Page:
The result of my conversations with Chrysler was a review of my father's case and their decision to repair the problem for him. I commend Chrysler for their integrity in maintaining their product and your organization for making us aware of fresh opportunities for keeping car manufacturers accountable for their products.
I heard you on a call-in show on CBC a few weeks ago. I was especially interested in your comments regarding Chrysler’s change of heart re: transmission warranty. My '92 Grand Voyager has had several serious faults, mainly stalling and tranny failures. I have had 3 major transmission failures and many stalling incidents and 2 liftgate prop failures.. I was going to send the history to you but decided to at least contact CC to give them an opportunity to refuse first. I hadn't called CC earlier because of the reputation of no warranty claims after the expiration. The local dealer wouldn't try.
I recently received a recall on the liftgate prop with a Customer Service phone number included. I called to inquire why the failed props wouldn't be covered on warranty if under recall. I replaced both myself. I was told to submit the invoices. In the cover letter I inquired about submitting the invoices for the other problems. Within a few days I received a cheque covering the props along with an invitation to submit the other invoices, by a Mr D.Kenny, Customer Service Manager. I did so on Feb.2/98. I was surprised to receive a call at work from Mr. Kenny within a week. He went out of his way to find my business phone number. He was a most congenial person to talk to explaining that he felt it was better to discuss with me personally the limits of any compensation. He was genuinely sorry for the inconveniences of the problems. The invoices totalled over $5000.
I received a cheque for over $3500. I have been astounded at both the speed and sincerity with which my long standing grievances have been dealt with! Mr. Kennys letter states that he hopes that this settlement will help convince me of the commitment to quality products and customer service. I recently purchased my 4th Voyager, after an '87,'89', '92 and now a '95 AWD, all purchased as used vehicles. My flagging faith in Chrysler's Customer support is much restored! Your service to frustrated car owners is also much appreciated.
Small claims court winners
In the "In the Courts" section of this website you can read some interesting delaminated paint judgments that nail GM's hide to the wall. Now learn what the actual trials are like, told by people like yourself, who have never gone to court before. Their narratives, told below, confirm that although justice doesn't always prevail (or else, O. J. would be in jail), you stand a good chance of winning in small claims court.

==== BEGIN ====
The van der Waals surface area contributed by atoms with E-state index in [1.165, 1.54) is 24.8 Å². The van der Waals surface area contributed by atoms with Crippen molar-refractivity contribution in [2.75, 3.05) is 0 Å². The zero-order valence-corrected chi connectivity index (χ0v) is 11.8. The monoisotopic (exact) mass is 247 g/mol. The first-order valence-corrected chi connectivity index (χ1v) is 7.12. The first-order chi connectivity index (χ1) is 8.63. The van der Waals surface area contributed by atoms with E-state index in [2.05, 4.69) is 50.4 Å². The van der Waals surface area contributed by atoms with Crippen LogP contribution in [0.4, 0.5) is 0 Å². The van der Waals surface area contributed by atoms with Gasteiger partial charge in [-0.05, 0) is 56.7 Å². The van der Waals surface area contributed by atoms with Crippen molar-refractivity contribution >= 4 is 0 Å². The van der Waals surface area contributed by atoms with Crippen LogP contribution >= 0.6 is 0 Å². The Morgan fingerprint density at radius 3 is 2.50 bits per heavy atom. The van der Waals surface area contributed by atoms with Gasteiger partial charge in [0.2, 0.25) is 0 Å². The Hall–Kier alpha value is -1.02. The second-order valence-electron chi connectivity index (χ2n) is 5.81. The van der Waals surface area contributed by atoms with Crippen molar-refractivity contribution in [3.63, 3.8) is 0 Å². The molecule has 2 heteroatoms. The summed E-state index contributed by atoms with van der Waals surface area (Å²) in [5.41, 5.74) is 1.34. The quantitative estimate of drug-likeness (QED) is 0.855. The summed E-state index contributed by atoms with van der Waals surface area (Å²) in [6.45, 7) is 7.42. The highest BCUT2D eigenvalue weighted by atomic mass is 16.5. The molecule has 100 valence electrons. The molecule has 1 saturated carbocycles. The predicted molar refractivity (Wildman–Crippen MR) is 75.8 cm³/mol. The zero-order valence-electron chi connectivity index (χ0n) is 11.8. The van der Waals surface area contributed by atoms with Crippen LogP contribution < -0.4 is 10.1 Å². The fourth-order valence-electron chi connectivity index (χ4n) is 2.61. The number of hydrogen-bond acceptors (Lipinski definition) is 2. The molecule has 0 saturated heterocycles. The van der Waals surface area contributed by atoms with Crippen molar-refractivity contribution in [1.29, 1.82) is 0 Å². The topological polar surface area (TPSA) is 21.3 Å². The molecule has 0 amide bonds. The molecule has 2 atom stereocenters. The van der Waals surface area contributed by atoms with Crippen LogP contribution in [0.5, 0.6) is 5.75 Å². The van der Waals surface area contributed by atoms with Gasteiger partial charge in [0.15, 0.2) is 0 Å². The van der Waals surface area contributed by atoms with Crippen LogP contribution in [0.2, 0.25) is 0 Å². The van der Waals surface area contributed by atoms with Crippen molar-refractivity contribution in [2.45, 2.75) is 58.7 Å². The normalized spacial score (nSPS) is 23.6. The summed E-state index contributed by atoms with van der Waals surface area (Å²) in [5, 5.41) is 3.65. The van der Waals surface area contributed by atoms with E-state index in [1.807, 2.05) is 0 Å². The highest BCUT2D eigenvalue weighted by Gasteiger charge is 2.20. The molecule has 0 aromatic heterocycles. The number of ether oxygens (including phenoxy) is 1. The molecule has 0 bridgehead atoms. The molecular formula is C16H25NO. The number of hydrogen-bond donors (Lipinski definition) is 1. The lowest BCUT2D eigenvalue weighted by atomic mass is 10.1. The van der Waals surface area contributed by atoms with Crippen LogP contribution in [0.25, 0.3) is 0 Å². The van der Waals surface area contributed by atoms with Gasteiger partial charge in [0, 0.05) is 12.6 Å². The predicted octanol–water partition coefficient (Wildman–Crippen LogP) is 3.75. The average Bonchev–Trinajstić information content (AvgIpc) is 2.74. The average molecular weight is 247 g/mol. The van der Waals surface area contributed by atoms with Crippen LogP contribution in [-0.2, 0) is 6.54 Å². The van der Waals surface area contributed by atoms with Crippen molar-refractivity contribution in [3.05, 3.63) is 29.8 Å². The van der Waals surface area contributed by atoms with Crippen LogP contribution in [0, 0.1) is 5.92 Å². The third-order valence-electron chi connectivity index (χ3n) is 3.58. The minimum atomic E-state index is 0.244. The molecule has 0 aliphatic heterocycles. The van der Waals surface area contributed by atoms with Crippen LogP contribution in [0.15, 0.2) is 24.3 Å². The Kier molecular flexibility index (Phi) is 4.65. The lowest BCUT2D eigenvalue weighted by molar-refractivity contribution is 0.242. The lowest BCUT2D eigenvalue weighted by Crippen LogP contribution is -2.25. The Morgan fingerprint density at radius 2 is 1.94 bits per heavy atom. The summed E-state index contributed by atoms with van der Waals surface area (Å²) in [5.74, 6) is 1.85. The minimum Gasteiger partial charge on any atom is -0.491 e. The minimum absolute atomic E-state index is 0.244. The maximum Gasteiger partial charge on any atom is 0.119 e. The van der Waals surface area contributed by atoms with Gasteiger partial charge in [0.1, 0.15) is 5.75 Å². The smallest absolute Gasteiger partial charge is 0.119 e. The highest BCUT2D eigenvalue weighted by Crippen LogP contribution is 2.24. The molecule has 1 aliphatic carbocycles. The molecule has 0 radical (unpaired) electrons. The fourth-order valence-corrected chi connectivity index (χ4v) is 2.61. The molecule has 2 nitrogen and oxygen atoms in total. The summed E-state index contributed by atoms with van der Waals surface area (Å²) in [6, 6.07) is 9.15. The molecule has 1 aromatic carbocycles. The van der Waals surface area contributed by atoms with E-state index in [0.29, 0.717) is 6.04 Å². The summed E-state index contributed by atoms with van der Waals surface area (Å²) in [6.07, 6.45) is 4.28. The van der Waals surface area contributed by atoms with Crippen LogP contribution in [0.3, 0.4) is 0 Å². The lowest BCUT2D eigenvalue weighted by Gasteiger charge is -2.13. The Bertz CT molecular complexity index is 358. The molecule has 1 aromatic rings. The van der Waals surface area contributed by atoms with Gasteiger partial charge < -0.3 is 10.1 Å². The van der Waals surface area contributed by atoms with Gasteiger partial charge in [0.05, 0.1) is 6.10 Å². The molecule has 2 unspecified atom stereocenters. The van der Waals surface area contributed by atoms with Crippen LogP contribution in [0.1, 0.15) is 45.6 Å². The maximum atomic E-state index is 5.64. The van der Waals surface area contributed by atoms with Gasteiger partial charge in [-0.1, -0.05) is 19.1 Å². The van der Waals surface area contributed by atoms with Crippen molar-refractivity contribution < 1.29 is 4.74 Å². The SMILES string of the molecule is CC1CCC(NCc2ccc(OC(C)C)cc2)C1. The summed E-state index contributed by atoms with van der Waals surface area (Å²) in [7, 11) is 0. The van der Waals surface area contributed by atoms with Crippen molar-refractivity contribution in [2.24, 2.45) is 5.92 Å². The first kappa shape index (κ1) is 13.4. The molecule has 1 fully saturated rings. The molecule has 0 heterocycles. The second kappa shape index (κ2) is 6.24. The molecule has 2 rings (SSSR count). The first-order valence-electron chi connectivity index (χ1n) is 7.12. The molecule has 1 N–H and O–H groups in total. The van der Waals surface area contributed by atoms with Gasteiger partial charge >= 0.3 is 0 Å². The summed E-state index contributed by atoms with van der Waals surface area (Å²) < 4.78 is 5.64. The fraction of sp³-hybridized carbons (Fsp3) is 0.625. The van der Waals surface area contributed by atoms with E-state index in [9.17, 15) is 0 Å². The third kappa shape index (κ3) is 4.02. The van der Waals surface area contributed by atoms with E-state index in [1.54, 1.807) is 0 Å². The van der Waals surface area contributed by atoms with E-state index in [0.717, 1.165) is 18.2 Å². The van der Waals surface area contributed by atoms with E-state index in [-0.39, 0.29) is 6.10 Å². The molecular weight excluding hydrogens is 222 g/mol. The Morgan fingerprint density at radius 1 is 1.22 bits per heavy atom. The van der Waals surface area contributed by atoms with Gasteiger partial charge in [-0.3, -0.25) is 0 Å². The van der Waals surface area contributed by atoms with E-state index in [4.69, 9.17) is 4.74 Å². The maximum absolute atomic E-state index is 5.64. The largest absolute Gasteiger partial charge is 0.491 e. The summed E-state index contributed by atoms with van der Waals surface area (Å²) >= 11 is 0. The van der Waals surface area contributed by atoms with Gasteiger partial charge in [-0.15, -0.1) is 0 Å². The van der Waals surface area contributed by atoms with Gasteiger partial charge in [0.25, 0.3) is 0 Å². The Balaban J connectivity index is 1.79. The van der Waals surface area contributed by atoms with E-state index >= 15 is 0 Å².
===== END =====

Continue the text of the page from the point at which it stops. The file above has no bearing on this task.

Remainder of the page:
Well I went to court and while I was giving the evidence the judge was laughing. Not at me but at the attorney. There was no question in his mind that Ford was guilty as hell. I won $1,825.00 to repaint my 1988 Ford Ranger
I was recently reviewing an article on www.ihs2000.com/~peel/paint-Internet.htm called Lemon-Aid/ Paint. It was one you wrote and it describes the process consumers can follow to try and obtain financial assistance from the auto manufacturers for paint peel problems. The article referenced (on page 7) a Part Three that discussed "Secret Warranties/Service Tips/ DSBs", a chart on pg. 35 that talked about Ford's internal dealer bulletins, and an Appendix II that apparently had addresses and other information pertinent to ordering DSBs. I could not find any of these things on the web site.
Could you please tell me where I can find this article and the referenced areas in its entirety? Is it in a book you wrote? Or is it published somewhere? I have a small claims court date to sue Ford and need some of this info. Thank you for your help-
In a follow-up posting:
Thank you for your reply regarding my court case against Ford. I do not have access to a scanner to send pictures, etc. If you would not mind sending your address over e-mail, I would send the photos and any other info ASAP. I have 3 copies of a 200 page binder I put together for the case and would gladly ship one to you. Then you could post whatever parts of it you think would help the most consumers on the web site.
The binders include chronologies of problems, court documents, photos, conversations and phone calls with Ford, and DSBs and other information off of the various consumer advocacy internet sites. Let me know if you are interested. If not, I will send only photos and my court paperwork.
The case was in Monterey County, CA on 7 June 1999. The judge did not give any specific information in his judgment- all it said was that the judgment was for the plaintiff. I do not even know if he looked at my binder. I gave him a posterboard with enlarged photos of the car on it and also compiled a display of graphs I obtained off the internet (these were if reference to the transmission, which I also included in the lawsuit.)
For now, I plan to notify all Ford internet sites of the victory to try and encourage others to take Ford to court. I am also planning to write Alex Trottman, CEO of Ford and send info copies of that letter to the State's Attorney's office, the Center for Auto Safety, NHTSA, and any other pertinent addresses (CAS' Lemon Book offers suggestions on who to write). My goal is to let everyone know that Ford lost a judgment in court. I think this public knowledge could be more damaging to them then the silly $2000 they owe me. I want to make Ford sorry that they did not settle out of court and did not take care of me before I had to take the issue to the legal system.